Can everyone be happy? St. Martin said the Drama Critics' Circle was chosen because it had clear membership criteria. She said the Tony folks "don't wish to be in a position to say whether [individual journalists] are qualified or not." This group selection enables them to pass the buck. Is that really fair? St. Martin said she was open to hearing from other groups of journalists who found "logical ways to present themselves." But what does that mean? Broadway journalists aren't unionized; the closest they get to a unifying group is the Drama Desk, an organization that basically only exists to sponsor a couple of panels and give an award themselves. So is the key that theater journalists form a guild? Feldman said that he'll continue to discuss the matter with the Tony Management Committee, but even he wasn't sure what the voter selection criteria should be.
Some of the non-critic press remained positive today. "I hope this isn't the end of it," Theater Talk host Susan Haskins said simply. But off-the-record, many journalists expressed distaste for the whole system, calling their removal last year a "slap in the face" and "a naked attempt at a power grab [by producers], not abated by this tiny olive branch."
St. Martin, who explained the media's dismissal was part of a two-year internal examination of Tony policies, said the move was about creating a list of Tony voters that the Tony Management Committee would be "comfortable with." One wonders why, in a world where voters are known to give away their (free) tickets, the Tony Management Committee chose to start their reformation with eliminating one of the few impartial groups of Tony voters. How about, to start, requiring voters to sign for tickets at box office pick-ups? Keeping a list of who saw a show to make sure those who vote have actually attended? Sure, occasionally a voter would attend as someone's guest, but in those cases, the voter could email to say s/he has seen a specific show as so-and-so's guest. Currently, voters sign saying they read the rules at season's start and, at voting time, they verify that they have seen all nominated shows. That is it. And I'm not saying voters purposely lie on their ballots, but sometimes, things blur. One just signs, forgetting that s/he didn't see the performance of a nominated featured actor whose show closed in early fall.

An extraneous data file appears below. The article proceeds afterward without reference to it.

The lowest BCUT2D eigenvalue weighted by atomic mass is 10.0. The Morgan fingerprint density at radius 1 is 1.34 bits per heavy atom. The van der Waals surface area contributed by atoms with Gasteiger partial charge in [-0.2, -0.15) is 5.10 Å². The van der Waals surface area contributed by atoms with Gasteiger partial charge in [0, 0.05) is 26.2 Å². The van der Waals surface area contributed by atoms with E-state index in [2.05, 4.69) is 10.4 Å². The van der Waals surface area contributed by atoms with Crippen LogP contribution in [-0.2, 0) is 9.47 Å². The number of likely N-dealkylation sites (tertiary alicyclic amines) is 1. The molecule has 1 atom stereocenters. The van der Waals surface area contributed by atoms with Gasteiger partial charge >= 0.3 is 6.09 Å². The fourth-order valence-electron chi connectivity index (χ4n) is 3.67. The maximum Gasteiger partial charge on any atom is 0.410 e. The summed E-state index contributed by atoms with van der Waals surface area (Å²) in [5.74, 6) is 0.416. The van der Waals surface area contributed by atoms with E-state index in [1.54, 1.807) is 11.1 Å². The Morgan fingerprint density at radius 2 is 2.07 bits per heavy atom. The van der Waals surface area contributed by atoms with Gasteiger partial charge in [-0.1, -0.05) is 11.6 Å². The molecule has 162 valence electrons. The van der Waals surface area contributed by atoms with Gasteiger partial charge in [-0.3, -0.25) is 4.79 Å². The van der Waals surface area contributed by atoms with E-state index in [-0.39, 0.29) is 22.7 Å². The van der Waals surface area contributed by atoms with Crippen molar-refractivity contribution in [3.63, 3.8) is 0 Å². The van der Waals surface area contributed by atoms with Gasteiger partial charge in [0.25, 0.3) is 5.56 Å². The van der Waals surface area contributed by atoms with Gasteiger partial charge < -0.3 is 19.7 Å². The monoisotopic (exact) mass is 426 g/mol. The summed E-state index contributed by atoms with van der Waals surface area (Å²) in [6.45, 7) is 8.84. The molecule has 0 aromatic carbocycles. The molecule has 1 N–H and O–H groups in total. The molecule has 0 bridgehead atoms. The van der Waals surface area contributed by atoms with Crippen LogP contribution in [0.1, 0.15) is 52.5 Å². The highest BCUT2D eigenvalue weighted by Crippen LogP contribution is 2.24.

For years, I have been watching the people behind the Tony Awards do things and then change their mind. Jason Robert Brown was not eligible for his work for Urban Cowboy, but then, oh wait, he was. White Christmas isn't eligible as a revival this season, but, somehow its actors are eligible. The rules all change, with seemingly little regard to anything other than how the Tony Committee feels at a given moment. Part of me applauds the ability of the Tony folks to admit when they are wrong. Another part of me questions if that is what they are in fact doing and wonders why they make so many rash decisions in the first place.
Will there be a time when people who dedicate their lives to covering theater can again help decide the Tony Awards?
"We have great respect for the press," St. Martin stated. "I feel good about where we are now... but nothing is set in stone." Indeed.